Edge-on view of the galaxy at the start of the simulation. This simulations has 50,000 gas particles and 60,000 star particles.
Here, the stars that make up the disc are shown in blue and the bulge stars are in orange. Young star clusters are full of hot, bright, blue stars, which don't live very long. As they die off, they leave behind smaller, cooler, redder stars, which live for much longer. Galaxy bulges tend to have mostly older stars, so they look redder.

I'm almost there. It's worth noting that the simulation doesn't include star formation or death as both of these slow down the calculations. That means stars stay artificially blue and red when they should, of course, change. I made the gas visible in white; in reality this is far more complicated.

Enough talk. Here's what happens. When the timer turns red, the dark matter goes poof.



Just as the galaxy is arranging itself into a nice pretty spiral, the simulation inflicts an unfortunate attack of "a wizard did it". All of the dark matter disappears instantaneously, in complete defiance of the laws of physics. And then half of the galaxy explodes.

The wizard goes by the name of Rory, and he destroys galaxies in his spare time.
The thing is, although there's more dark matter than normal matter by about a factor of 10, it's just not all that important in the inner regions. Most of the dark matter is found much further out. And that means that the inner part of the galaxy doesn't really notice that anything's amiss. They pretty much just keep spinning....

Oh, close enough.

At the edge of the galactic disc it's a different story. Here, dark matter was the only thing holding everything together. And so, as you'd expect, everything flies apart. But it's a long, slow death, like Bruce Forsythe's broadcasting career, only more interesting. It takes about 200 million years for the galaxy to double in size.

It's the bit between the inner and outer parts of the galaxy where the most interesting stuff happens. Here, some of the gas and stars aren't quite moving fast enough to escape when the dark matter goes phwoop. They move slowly outwards, but just can't quite make it, so they fall back in again. All the while their own gravity starts clumping them together, so the surviving central 'galaxy' suddenly finds it's got a few unexpected friends. These are tidal dwarf galaxies, which do exist in the real world. In reality they form when galaxies interact with each other, and not because a wizard did it.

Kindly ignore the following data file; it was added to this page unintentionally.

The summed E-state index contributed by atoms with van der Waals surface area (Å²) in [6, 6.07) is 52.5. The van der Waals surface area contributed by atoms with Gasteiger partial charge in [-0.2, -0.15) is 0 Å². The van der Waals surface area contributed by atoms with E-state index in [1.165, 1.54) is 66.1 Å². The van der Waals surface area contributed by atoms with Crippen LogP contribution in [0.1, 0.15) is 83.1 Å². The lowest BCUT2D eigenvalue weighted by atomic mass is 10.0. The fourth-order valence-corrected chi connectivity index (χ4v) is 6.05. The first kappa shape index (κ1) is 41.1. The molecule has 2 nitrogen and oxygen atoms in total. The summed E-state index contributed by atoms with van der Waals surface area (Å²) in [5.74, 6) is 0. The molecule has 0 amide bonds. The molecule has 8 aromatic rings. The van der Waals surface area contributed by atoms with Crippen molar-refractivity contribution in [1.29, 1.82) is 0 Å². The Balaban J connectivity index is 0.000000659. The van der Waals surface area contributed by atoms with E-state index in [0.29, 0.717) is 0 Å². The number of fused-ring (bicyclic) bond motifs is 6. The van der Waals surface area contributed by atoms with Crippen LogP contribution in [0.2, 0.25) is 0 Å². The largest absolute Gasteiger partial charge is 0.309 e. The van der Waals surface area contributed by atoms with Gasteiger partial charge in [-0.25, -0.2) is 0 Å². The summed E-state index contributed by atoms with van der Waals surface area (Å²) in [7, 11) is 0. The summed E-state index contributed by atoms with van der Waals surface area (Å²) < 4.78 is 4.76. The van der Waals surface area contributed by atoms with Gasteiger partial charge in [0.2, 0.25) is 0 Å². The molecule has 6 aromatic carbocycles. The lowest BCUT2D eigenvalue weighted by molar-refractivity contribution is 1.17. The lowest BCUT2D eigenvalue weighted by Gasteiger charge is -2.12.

Which just goes to show that galaxies are pretty sturdy things. Even taking away 90% of their mass  isn't enough to really stop them. Nature abhors a vacuum, and desperately wants to fill it with galaxies.



Saturday, 4 May 2013

The Rhyme of the L3 Satellite (II)

They should have sent a poet... but they didn't. Only me. Sorry.


The Sun now rose upon the right:
Out of the sea came he,
He raised Tsys, and through the mist,
Went down behind the sea.

Or to put it another way, the Sun makes data bad. What a surprise.

And the other cats still came along,
But no sweet Leo did follow,
Nor any day for food or play
Came to the astronomer's gazebo !

And that was indeed a hellish thing,
And it all of them laid low:
For all averred, the sciency nerds,
Leo had set them all aglow.
To the vets ! said they, take the cats today !
Or more will surely follow.

Nor dim nor red, like God's own head,
The glorious sun uprist:
Then all averred, those sciency nerds,
That it greatly raised Tsys.
'Twas right, said they, the vet to pay,
Though Leo we all miss.

The sky so seen, in radio beam,
A unique facility !
We were the first that ever burst
That particular frequency.

Down came the data, it was sent down,
'Twas as useful as could be;
The Astronomer could not take lunch-break:
So reduced data quietly !

I couldn't possibly comment.

All tropical heat and azure sky,
The blazing Sun, at noon,
Right up above the platform did stand,
No bigger than the Moon.

Which is a unique cosmic coincidence.

Day after day, day after night,
The data reduced only in slow-motion,
With GRIDZILLA slower than any cargo ship
Adrift upon the ocean.

GRIDZILLA is the software of choice for processing HI data. But it is indeed slower than a tranquillised tortoise with three broken legs because it isn't parallelised.

Data, data, every where,
And certain scientists think -
Data, data every where,
And lots of Scotch to drink !

I couldn't possibly comment.

The wealth of data did indicate,
That there should be much to do.
And furry cats did crawl with legs
The mother and kittens two.

About, about, in reel and rout
ALFA spun by day and night;
The WAPPs, restarting as though cursed,
Gave us all a fright !

ALFA is the receiver what detects hydrogen and stuff. WAPPs are processing instruments for which we can't get any more replacement parts.

And some in dreams assured were
Of the villain that plagued us so;
Bringing students unbidden he followed us
All across Puerto Rico !

I couldn't possibly comment.

And every tongue, through utter drought,
Was withered at the root;
We could not speak, no more than if
We had been choked with soot.

There didn't seem to be any need to change that last verse from the Coleridge original, so I didn't.

And O ! the fearful looks
He wrought in old and young !
Instead of data, a student's unwrit paper
About my neck was hung.

DISCLAIMER : Unless I'm suddenly given a student who can't spell their own name, supervising them won't be all that bad. This is an exaggeration, for the lols and whatnot.